With state employee layoffs and painful budget cuts looming, some view higher corporate taxes as an answer to Connecticut’s deficit woes.
There’s a strong belief among state workers and advocates for the poor that big business did not pay its fair share when times were good. Given the hundreds of millions of dollars in red ink Connecticut faces this year and next, that preferential treatment must stop, they claim.
But some economists, business organizations and the administration of Republican Gov. John G. Rowland say the state should not rush to raise corporate taxes. Increasing the overall corporate rate or eliminating tax credits and breaks, they argue, would likely create more harm than good.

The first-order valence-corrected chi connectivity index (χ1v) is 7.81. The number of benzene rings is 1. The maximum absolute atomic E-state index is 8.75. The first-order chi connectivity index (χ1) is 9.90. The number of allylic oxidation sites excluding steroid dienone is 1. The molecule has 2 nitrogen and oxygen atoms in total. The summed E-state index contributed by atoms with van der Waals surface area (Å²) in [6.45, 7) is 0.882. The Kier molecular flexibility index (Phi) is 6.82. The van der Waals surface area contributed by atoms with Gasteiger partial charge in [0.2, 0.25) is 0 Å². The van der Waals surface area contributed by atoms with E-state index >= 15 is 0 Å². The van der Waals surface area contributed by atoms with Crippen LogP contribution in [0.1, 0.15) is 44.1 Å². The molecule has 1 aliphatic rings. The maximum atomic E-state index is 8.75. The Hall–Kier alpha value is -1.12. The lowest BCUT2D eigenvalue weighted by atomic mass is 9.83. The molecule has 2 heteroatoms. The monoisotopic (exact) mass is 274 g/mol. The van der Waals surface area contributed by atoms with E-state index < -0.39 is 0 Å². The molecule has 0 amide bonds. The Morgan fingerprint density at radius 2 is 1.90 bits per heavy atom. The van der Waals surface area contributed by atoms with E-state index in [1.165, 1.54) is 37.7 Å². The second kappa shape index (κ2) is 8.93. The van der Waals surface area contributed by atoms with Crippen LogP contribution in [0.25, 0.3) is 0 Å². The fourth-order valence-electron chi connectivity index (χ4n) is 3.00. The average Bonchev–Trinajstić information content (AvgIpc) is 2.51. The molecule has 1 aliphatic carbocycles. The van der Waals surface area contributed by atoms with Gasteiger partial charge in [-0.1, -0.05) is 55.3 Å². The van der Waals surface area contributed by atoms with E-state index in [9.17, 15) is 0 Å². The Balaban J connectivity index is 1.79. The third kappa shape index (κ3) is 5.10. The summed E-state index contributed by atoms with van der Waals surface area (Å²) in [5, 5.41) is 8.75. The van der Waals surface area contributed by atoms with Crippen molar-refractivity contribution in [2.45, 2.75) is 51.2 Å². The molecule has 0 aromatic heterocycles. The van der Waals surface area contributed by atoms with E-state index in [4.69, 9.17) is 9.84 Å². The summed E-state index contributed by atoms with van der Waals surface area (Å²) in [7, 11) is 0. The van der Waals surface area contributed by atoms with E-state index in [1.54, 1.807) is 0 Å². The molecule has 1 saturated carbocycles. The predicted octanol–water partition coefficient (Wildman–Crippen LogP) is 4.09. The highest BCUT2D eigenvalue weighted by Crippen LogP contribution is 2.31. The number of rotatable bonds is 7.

“If you get tagged as an antibusiness state in the tax area or in other areas, it’s a long-lasting tag,” said Marc Ryan, Rowland’s budget chief.
Connecticut should know. In the late 1980s, when the state faced its last fiscal crisis and ended up enacting a personal income tax, the corporate tax rate was 13.8 percent. Today the rate is 7.5 percent, the middle of the pack compared to other states.
Despite six years of lowering the corporate tax and enacting or beefing up different tax credit programs for business, Ryan said Connecticut still feels its old “high-tax state” reputation.